All of this means that you can probably call Dell and order two heat sinks for your T7400. If Dell asks a high price then check ebay and similar sites for a Dell Precision T7400 heat sink and riser shroud .

Edit:

I just checked http://ark.intel.com/. It seems that the E5405 has a max TPD of 80 Watt and the 5472's have a max TPD of 120 Watt. (See this link for the comparison).

That means the heat sink on your original CPU is guaranteed to be able to cool a 80 Watt CPU. I suspect that this is the same heat sink used for all CPU's, but you might want to check that before running a 120 Watt CPU attached to it. (To be fair, I suspect that this is no problem.)

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See update to question, user seems to have lost their account. –  slhck Oct 25 '12 at 18:49
    
Thank you for that information! I'm definitely out of my league when it comes to this type of stuff. I'll verify the wattage on that heat sink - I just ordered two new ones of the same kind, so I hope they work that way! Thanks for your further consideration on this. –  Jay Taplin Oct 26 '12 at 14:27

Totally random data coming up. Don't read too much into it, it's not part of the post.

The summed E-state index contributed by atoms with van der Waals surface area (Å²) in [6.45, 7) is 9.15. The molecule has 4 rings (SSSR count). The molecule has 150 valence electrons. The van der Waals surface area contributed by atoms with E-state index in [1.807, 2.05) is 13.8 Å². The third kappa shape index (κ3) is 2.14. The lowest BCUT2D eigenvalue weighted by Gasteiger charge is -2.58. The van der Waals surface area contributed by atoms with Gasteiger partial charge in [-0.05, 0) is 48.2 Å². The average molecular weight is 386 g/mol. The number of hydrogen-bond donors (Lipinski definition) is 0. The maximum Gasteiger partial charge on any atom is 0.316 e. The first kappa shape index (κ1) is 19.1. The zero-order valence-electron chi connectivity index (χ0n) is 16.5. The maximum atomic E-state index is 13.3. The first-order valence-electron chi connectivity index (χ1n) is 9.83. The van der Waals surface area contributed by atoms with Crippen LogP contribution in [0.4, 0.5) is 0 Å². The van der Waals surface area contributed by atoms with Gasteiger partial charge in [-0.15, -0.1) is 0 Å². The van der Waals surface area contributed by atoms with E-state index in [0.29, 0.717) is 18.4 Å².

You are welcome. Note that you are probably payed more than market average when you bought a Dell. On the flip side a workstation Dell comes with at least 3 years next day repairs, and their professional phone help is quite good. (Professional help as in the people who help corporations. Almost all private person calls to them got botched). Still, if you are not sure about something it does not hurt to phone them and ask questions. I suspect that for a workstation like the T7400 you will get the good people on the phone. –  Hennes Oct 26 '12 at 14:32
    
Again, thank you! I will post more information when I receive the two new heat sinks. I do agree about the price - Dell can be very expensive, but I've had really good experiences with their systems in a corporate environment, and so decided to stick with "what I know" for my own small business. Thanks again! –  Jay Taplin Oct 30 '12 at 13:15
    
I have installed the two new passive heat sinks and everything is working great! Thanks again for your information. –  Jay Taplin Nov 5 '12 at 16:21